On Thursday night, a mob carrying iron rods descended on the home of a 40-year-old dentist in West Delhi’s Vikaspuri and dragged him out of his house as his horrified son and wife watched helplessly. As the men rained blows on Dr Pankaj Narang, his family members appealed to their neighbours for help. But by the time the police arrived on the scene, it was already too late. Dr Narang had succumbed to his injuries.

Trouble started earlier in the night, when Narang scolded two men on a motorcycle, one of them identified by the police as a 23-year-old youth named Naseer, who brushed past his son when the 8-year-old boy ran outside to retrieve a cricket ball that had rolled on to a bylane. The men allegedly threatened the doctor with dire consequences and fled the spot. They returned 10 minutes later with a heavily-armed group, determined to teach him a lesson.


According to the Indian Express, Narang had tried calling the police control room in the intervening minutes before the assault, but found the line busy. He then decided to go to the Janakpuri District Centre, where PCR vans are normally stationed. Not finding a single van, Narang returned home to find that a mob had already gathered outside his house and was pelting stones.

According to reports, as the men, armed with hockey sticks and bats, assaulted him,Narang ran around the neighbourhood pleading for help, and even apologised for his part in the initial scuffle, but they did not stop until he died.

Narang’s cousin, Sanjeev Popli, a surgeon with a private hospital in the capital, told Express that the dentist “had multiple fractures in his skull, his eyes were swollen, he was bleeding from his nose. Before he could be shifted to the operation theatre, he suffered a cardiac attack”. A case of murder, attempt to murder, trespassing and rioting has been registered and eight persons arrested.

Social media erupted with shock and anger at the gruesome death of the doctor. Some Twitter users pointed out that the incident, initially thought as a clear case of road rage, was actually premeditated murder.

Soon the hashtags #DrPankajLynched and #JusticeForDrNarang started trending. “#DentistMurder in Delhi has communal undertones, media has pre-judged perpetrators to be juvenile before tests. How come? Act of protection?” tweeted BJP’s Nupur Sharma. But Sharma was not alone in her accusation that the murder had a communal angle to it.

Twitter was awash with rumours that Bangladeshis upset with India’s win in the T20 World Cup match were behind the murder, even though police dismissed the claim. The rumours allegedly stemmed from the assumption that the men who assaulted Narang were Bangladeshi Muslim residents of a slum right behind his house.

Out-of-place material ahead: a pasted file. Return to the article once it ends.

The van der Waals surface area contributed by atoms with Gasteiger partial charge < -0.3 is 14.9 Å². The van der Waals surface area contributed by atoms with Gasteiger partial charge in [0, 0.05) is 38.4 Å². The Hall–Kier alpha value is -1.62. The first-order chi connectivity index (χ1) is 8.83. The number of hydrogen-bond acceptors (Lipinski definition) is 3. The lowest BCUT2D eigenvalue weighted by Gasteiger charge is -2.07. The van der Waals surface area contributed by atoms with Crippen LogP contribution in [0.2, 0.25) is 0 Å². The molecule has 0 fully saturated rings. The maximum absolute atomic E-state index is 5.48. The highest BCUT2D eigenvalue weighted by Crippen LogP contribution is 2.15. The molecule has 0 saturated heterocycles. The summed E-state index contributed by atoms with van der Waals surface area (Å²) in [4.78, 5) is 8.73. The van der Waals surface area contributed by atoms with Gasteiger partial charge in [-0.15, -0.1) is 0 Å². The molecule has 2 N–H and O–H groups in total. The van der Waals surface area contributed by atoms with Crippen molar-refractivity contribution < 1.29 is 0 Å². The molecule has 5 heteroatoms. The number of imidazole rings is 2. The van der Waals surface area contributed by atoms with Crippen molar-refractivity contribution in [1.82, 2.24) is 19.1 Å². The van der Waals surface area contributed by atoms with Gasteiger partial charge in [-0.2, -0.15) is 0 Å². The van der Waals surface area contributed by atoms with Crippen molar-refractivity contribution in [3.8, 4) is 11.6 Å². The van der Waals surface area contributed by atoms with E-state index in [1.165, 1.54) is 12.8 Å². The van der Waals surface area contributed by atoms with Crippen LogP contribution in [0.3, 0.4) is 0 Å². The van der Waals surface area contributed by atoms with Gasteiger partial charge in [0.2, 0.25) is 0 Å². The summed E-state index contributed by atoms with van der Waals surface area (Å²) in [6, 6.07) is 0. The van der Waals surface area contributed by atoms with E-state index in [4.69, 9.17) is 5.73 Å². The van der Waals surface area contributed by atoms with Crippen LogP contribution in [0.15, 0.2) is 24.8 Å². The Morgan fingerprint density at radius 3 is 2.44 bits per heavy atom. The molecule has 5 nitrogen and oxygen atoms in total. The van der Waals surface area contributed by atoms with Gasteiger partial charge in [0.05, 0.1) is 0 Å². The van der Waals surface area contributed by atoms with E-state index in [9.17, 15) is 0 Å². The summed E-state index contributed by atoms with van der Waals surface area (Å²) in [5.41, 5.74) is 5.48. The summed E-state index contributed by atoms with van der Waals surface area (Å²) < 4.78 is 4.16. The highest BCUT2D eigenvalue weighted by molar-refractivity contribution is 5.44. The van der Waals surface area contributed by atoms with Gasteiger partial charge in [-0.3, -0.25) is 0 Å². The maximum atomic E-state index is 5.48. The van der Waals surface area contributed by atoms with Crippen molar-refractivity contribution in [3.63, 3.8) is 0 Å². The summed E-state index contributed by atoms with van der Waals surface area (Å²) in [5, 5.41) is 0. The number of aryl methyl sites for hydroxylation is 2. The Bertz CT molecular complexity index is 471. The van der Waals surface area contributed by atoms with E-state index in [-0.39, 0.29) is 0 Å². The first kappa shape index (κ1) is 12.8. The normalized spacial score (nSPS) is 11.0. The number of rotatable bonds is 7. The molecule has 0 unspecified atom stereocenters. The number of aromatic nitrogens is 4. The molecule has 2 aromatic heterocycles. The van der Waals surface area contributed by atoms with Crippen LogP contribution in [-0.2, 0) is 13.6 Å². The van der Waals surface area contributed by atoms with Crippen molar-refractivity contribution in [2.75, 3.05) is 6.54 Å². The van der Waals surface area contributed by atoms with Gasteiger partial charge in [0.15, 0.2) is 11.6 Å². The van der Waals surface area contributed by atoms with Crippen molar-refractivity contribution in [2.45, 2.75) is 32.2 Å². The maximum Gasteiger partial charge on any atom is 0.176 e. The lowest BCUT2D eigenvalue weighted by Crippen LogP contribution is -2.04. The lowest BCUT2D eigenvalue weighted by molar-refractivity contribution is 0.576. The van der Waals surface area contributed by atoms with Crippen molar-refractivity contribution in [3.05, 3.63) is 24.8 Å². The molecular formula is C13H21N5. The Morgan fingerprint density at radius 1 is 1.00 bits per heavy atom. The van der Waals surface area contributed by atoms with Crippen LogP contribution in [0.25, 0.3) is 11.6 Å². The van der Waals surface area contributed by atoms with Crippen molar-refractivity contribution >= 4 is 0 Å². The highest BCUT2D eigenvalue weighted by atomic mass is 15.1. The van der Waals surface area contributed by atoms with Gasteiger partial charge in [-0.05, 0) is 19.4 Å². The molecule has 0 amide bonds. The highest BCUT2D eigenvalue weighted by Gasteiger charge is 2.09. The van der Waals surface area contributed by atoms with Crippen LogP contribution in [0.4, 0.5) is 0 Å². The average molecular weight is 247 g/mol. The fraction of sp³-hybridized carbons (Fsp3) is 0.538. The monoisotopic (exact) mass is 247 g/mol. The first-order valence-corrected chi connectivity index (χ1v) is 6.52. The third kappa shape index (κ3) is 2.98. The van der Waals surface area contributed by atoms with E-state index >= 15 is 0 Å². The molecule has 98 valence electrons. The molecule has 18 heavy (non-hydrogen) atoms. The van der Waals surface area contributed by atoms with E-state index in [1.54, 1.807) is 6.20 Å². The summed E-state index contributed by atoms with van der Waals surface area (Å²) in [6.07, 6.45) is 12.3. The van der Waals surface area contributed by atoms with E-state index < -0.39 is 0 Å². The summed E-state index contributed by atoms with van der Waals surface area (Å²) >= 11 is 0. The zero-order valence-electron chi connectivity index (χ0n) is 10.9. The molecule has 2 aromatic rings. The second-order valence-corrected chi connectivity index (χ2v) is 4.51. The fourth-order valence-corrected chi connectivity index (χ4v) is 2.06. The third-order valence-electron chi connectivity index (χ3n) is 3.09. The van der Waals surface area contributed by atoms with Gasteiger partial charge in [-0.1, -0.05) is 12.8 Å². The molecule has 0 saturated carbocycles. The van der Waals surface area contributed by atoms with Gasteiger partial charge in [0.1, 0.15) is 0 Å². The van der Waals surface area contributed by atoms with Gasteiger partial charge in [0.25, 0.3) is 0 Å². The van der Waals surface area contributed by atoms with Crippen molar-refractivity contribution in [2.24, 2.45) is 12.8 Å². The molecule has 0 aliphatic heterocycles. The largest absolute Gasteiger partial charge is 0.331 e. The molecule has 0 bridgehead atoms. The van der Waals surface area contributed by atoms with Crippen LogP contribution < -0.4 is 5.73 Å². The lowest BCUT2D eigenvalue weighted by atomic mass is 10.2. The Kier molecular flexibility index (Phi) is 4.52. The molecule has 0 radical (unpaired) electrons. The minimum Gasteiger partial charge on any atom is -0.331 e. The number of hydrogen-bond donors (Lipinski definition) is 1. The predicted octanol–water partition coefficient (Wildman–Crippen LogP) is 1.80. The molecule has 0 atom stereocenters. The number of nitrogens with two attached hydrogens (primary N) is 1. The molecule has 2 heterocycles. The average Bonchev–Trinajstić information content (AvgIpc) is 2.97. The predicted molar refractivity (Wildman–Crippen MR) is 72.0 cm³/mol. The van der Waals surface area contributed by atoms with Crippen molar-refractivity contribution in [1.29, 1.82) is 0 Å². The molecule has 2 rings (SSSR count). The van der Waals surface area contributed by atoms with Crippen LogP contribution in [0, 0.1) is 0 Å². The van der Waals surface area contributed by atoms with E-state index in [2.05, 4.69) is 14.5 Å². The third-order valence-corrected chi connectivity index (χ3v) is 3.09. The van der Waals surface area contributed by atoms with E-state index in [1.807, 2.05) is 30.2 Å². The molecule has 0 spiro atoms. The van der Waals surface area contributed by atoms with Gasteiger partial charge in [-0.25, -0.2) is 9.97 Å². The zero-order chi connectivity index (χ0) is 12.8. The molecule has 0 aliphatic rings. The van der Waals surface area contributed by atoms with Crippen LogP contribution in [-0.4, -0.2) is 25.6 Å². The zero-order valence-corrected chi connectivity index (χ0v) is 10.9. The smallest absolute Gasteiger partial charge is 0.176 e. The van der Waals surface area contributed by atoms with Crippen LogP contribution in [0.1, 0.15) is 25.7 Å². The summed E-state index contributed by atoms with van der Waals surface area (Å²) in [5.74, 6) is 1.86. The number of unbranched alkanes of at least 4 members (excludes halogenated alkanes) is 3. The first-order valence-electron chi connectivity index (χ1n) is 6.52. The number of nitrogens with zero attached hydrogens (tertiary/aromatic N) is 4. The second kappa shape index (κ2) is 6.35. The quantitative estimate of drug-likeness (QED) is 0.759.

The silence of Delhi Chief Minister Arvind Kejriwal about the incident was questioned by his political rivals who levelled accusation of divisive, vote bank politics against him.

As the debate around Narang’s death remained polarised, a senior police official finally took to Twitter to share factual details about those arrested. Monika Bhardwaj, additional deputy commissioner of police (west), asserted that out of nine persons arrested, five were Hindus and said the accused Muslims were from Uttar Pradesh and not Bangladesh. She ruled out the communal angle and appealed for calm.

Bhardwaj’s tweet restored some order, prompting Kejriwal, who is mostly at loggerheads with the Delhi Police, to tweet in her praise.

The clarification led columnist Tarek Fatah to retract his earlier tweet about a “Muslim mob”.

While the police has a lot of answering to do for failing in timely intervention that could have saved Narang’s life, Bhardwaj’s tweets are unlikely to stem the flow of divisive comments from handles that insist that migrant Muslims assume Hindu names to fit in, implying that the crime could have been committed by an all-Muslim crowd.

“Friends and neighbours of Dr Narang met me today and requested police protection for family and police patrolling in area. Spoke to LG, who immediately agreed. They also advised me to visit the family after a few days as family was in shock right now,” tweeted Kejriwal.

As social commentators raise the Dadri incident to draw a parallel to the Narang case, questioning why the former was slammed as an incident of communal violence while the latter is not, they would do well to remember the vastly different triggers surrounding both.

Mohammad Akhlaq was lynched by a mob outside his home on suspicion of eating beef. The police have enough documented evidence by now to support the claim that the rumours that led to the lynching of Akhlaq were of a communal nature, with many people present in the mob who knew the Muslim man. In Narang’s case, initial police reports suggest that quarrel was part of an incident of road rage that soon took a sinister turn when the accused returned with premeditated intention of causing harm. There were both Hindus and Muslims present in the mob that beat Narang.

While the family needs empathy and privacy during their moment of grief now, the onus lies squarely with the police to prevent any further incidents, provide them with security and bring the guilty to justice. (huffingtonpost)